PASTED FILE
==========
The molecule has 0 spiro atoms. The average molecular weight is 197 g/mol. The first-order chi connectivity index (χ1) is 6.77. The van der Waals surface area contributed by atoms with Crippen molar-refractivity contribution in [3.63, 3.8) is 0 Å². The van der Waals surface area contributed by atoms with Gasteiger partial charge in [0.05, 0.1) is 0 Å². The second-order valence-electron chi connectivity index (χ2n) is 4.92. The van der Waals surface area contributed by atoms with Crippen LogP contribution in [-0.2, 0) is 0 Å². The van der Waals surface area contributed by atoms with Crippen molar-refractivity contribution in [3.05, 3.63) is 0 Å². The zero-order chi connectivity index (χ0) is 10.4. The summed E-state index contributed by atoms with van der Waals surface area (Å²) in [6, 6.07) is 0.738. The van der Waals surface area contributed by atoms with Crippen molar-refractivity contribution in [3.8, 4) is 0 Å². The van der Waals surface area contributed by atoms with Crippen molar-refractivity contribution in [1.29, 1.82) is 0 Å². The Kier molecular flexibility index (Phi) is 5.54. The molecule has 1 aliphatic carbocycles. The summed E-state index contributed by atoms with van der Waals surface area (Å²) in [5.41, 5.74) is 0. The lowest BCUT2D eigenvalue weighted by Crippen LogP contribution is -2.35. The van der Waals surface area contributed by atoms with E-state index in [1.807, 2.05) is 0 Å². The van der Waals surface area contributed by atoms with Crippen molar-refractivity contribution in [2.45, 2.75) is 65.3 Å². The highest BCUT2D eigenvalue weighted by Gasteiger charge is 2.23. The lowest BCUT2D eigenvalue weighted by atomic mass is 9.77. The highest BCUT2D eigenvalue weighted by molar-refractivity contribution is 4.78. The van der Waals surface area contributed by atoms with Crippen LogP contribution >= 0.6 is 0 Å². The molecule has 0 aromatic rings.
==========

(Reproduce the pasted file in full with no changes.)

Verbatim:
The molecule has 0 spiro atoms. The average molecular weight is 197 g/mol. The first-order chi connectivity index (χ1) is 6.77. The van der Waals surface area contributed by atoms with Crippen molar-refractivity contribution in [3.63, 3.8) is 0 Å². The van der Waals surface area contributed by atoms with Gasteiger partial charge in [0.05, 0.1) is 0 Å². The second-order valence-electron chi connectivity index (χ2n) is 4.92. The van der Waals surface area contributed by atoms with Crippen LogP contribution in [-0.2, 0) is 0 Å². The van der Waals surface area contributed by atoms with Crippen molar-refractivity contribution in [3.05, 3.63) is 0 Å². The zero-order chi connectivity index (χ0) is 10.4. The summed E-state index contributed by atoms with van der Waals surface area (Å²) in [6, 6.07) is 0.738. The van der Waals surface area contributed by atoms with Crippen molar-refractivity contribution in [3.8, 4) is 0 Å². The van der Waals surface area contributed by atoms with Crippen molar-refractivity contribution in [1.29, 1.82) is 0 Å². The Kier molecular flexibility index (Phi) is 5.54. The molecule has 1 aliphatic carbocycles. The summed E-state index contributed by atoms with van der Waals surface area (Å²) in [5.41, 5.74) is 0. The lowest BCUT2D eigenvalue weighted by Crippen LogP contribution is -2.35. The van der Waals surface area contributed by atoms with E-state index in [1.807, 2.05) is 0 Å². The van der Waals surface area contributed by atoms with Crippen molar-refractivity contribution in [2.45, 2.75) is 65.3 Å². The highest BCUT2D eigenvalue weighted by Gasteiger charge is 2.23. The lowest BCUT2D eigenvalue weighted by atomic mass is 9.77. The highest BCUT2D eigenvalue weighted by molar-refractivity contribution is 4.78. The van der Waals surface area contributed by atoms with Crippen LogP contribution >= 0.6 is 0 Å². The molecule has 0 aromatic rings.